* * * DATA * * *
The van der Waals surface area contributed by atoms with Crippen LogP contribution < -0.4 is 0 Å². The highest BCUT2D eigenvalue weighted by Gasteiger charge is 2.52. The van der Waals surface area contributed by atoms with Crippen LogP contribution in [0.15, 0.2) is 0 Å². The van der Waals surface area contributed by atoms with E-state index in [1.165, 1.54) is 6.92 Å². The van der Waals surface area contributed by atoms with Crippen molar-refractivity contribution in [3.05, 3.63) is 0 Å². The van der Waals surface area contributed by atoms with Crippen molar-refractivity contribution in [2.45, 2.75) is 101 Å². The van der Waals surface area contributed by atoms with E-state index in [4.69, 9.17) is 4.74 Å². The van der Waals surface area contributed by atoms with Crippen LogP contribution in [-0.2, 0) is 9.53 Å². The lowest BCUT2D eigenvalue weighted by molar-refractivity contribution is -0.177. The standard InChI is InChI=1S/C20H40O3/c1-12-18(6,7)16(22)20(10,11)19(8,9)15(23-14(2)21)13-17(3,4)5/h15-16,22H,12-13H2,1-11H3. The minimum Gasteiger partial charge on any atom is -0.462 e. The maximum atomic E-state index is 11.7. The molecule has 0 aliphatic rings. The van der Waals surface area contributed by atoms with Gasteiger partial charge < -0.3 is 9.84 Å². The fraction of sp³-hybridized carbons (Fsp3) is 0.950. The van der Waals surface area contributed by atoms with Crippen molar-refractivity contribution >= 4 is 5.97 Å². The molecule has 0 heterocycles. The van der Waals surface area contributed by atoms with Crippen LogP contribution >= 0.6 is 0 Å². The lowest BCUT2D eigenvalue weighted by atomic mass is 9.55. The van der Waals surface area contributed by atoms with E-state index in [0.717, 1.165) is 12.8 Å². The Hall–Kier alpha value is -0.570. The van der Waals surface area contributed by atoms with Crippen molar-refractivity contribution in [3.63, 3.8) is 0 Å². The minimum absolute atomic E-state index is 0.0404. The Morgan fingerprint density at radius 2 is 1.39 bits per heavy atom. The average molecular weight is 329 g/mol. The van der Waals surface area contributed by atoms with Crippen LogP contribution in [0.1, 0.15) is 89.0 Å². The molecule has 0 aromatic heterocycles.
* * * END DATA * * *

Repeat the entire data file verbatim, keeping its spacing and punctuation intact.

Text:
The van der Waals surface area contributed by atoms with Crippen LogP contribution < -0.4 is 0 Å². The highest BCUT2D eigenvalue weighted by Gasteiger charge is 2.52. The van der Waals surface area contributed by atoms with Crippen LogP contribution in [0.15, 0.2) is 0 Å². The van der Waals surface area contributed by atoms with E-state index in [1.165, 1.54) is 6.92 Å². The van der Waals surface area contributed by atoms with Crippen molar-refractivity contribution in [3.05, 3.63) is 0 Å². The van der Waals surface area contributed by atoms with Crippen molar-refractivity contribution in [2.45, 2.75) is 101 Å². The van der Waals surface area contributed by atoms with E-state index in [4.69, 9.17) is 4.74 Å². The van der Waals surface area contributed by atoms with Crippen LogP contribution in [-0.2, 0) is 9.53 Å². The lowest BCUT2D eigenvalue weighted by molar-refractivity contribution is -0.177. The standard InChI is InChI=1S/C20H40O3/c1-12-18(6,7)16(22)20(10,11)19(8,9)15(23-14(2)21)13-17(3,4)5/h15-16,22H,12-13H2,1-11H3. The minimum Gasteiger partial charge on any atom is -0.462 e. The maximum atomic E-state index is 11.7. The molecule has 0 aliphatic rings. The van der Waals surface area contributed by atoms with Gasteiger partial charge < -0.3 is 9.84 Å². The fraction of sp³-hybridized carbons (Fsp3) is 0.950. The van der Waals surface area contributed by atoms with Crippen molar-refractivity contribution >= 4 is 5.97 Å². The molecule has 0 heterocycles. The van der Waals surface area contributed by atoms with Crippen LogP contribution >= 0.6 is 0 Å². The lowest BCUT2D eigenvalue weighted by atomic mass is 9.55. The van der Waals surface area contributed by atoms with E-state index in [0.717, 1.165) is 12.8 Å². The Hall–Kier alpha value is -0.570. The van der Waals surface area contributed by atoms with Crippen molar-refractivity contribution in [3.63, 3.8) is 0 Å². The minimum absolute atomic E-state index is 0.0404. The Morgan fingerprint density at radius 2 is 1.39 bits per heavy atom. The average molecular weight is 329 g/mol. The van der Waals surface area contributed by atoms with Crippen LogP contribution in [0.1, 0.15) is 89.0 Å². The molecule has 0 aromatic heterocycles.